German investor sentiment in September fell again, the ninth successive month of decline, according to ZEW (Zentrum für Europäische Wirtschaftsforschung – Center for European Economic Research) in Mannheim, Germany, a non-profit independent institute.
A total of 222 analysts and institutional investors took part in the survey. The participants were asked about their expectations for the German economy for the next six months.
Following September’s 1.7 point fall, the ZEW Indicator of Economic Sentiment for Germany is currently at 6.9 points, compared to a long-term average of 24.6. A Wall Street Journal poll of economists had expected the ZEW Index to fall to 5 points.
German economic sentiment is now at its lowest point since December 2012. On a positive note, however, ZEW points out that September’s decline was much lighter than August’s.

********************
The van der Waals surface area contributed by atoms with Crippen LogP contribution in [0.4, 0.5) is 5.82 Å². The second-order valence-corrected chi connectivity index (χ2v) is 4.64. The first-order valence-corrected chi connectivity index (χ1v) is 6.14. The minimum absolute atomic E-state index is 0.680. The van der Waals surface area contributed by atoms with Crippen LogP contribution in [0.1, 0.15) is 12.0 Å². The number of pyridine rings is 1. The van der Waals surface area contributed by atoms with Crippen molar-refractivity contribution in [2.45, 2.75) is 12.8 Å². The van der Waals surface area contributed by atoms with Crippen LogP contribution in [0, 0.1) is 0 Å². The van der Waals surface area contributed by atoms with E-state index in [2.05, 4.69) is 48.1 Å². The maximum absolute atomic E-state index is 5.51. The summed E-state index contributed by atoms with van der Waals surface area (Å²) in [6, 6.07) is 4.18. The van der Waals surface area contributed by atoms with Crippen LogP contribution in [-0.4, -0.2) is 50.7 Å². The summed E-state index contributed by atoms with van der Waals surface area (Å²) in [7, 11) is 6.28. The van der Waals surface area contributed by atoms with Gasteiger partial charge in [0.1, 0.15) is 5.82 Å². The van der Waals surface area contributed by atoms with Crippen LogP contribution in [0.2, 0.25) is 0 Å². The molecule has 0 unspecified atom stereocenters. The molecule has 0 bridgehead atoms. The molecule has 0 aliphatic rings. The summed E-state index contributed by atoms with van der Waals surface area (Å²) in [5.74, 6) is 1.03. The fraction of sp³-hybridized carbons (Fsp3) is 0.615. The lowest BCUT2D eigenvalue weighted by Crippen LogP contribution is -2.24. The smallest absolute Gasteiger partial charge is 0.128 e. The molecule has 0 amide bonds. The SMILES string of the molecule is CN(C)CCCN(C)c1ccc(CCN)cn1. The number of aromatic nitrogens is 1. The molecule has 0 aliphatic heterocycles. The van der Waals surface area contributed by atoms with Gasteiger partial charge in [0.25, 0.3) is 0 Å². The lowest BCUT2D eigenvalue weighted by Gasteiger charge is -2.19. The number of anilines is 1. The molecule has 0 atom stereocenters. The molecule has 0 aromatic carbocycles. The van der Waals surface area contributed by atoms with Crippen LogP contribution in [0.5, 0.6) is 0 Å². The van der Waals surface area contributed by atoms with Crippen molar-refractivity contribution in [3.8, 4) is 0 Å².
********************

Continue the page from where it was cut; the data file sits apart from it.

ZEW President, Professor Clemens Fuest, said:
“The downward trend of the ZEW Indicator of Economic Sentiment for Germany has slowed significantly. However, the economic climate is still characterized by great uncertainty.”
“The risk of a sanction spiral with Russia continues to exist and economic activity in the Eurozone remains disappointing. Last but not least, it is difficult to assess potential consequences of Scottish independence.”
ZEW’s assessment of Germany’s current economic situation has declined by 18.9 points and now stands at 25.4.
The ZEW Indicator of Economic Sentiment for the Eurozone fell 9.5 points in September to 14.2, while the indicator for the Eurozone’s current economic situation fell 10 points to (minus) -42.8.
The survey results raise questions about the fragility of Germany’s economic recovery. German GDP shrank in the second quarter of 2014.
(Data source: ZEW)
In a short briefing, a ZEW economist said sentiment improved slightly after the ECB (European Central Bank) announced cuts in interest rates and the planned purchases of assets.